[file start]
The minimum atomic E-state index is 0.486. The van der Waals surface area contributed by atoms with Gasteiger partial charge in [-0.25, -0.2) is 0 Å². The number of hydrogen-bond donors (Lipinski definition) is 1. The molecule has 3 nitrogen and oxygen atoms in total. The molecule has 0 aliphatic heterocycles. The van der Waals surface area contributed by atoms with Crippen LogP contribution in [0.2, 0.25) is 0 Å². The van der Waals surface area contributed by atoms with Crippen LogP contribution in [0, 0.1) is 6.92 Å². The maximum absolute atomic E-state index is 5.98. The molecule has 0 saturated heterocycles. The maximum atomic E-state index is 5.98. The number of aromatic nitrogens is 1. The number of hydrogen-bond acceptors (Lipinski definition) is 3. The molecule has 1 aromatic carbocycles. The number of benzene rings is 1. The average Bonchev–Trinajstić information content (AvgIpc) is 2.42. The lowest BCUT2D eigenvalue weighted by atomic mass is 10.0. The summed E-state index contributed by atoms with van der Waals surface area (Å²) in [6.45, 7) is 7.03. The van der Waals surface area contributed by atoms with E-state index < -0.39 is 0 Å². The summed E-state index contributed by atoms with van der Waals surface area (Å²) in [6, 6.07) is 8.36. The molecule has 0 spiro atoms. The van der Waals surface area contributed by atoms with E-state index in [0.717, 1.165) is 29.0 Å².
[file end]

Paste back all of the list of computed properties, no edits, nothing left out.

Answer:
The minimum atomic E-state index is 0.486. The van der Waals surface area contributed by atoms with Gasteiger partial charge in [-0.25, -0.2) is 0 Å². The number of hydrogen-bond donors (Lipinski definition) is 1. The molecule has 3 nitrogen and oxygen atoms in total. The molecule has 0 aliphatic heterocycles. The van der Waals surface area contributed by atoms with Crippen LogP contribution in [0.2, 0.25) is 0 Å². The van der Waals surface area contributed by atoms with Crippen LogP contribution in [0, 0.1) is 6.92 Å². The maximum absolute atomic E-state index is 5.98. The molecule has 0 saturated heterocycles. The maximum atomic E-state index is 5.98. The number of aromatic nitrogens is 1. The number of hydrogen-bond acceptors (Lipinski definition) is 3. The molecule has 1 aromatic carbocycles. The number of benzene rings is 1. The average Bonchev–Trinajstić information content (AvgIpc) is 2.42. The lowest BCUT2D eigenvalue weighted by atomic mass is 10.0. The summed E-state index contributed by atoms with van der Waals surface area (Å²) in [6.45, 7) is 7.03. The van der Waals surface area contributed by atoms with E-state index < -0.39 is 0 Å². The summed E-state index contributed by atoms with van der Waals surface area (Å²) in [6, 6.07) is 8.36. The molecule has 0 spiro atoms. The van der Waals surface area contributed by atoms with E-state index in [0.717, 1.165) is 29.0 Å².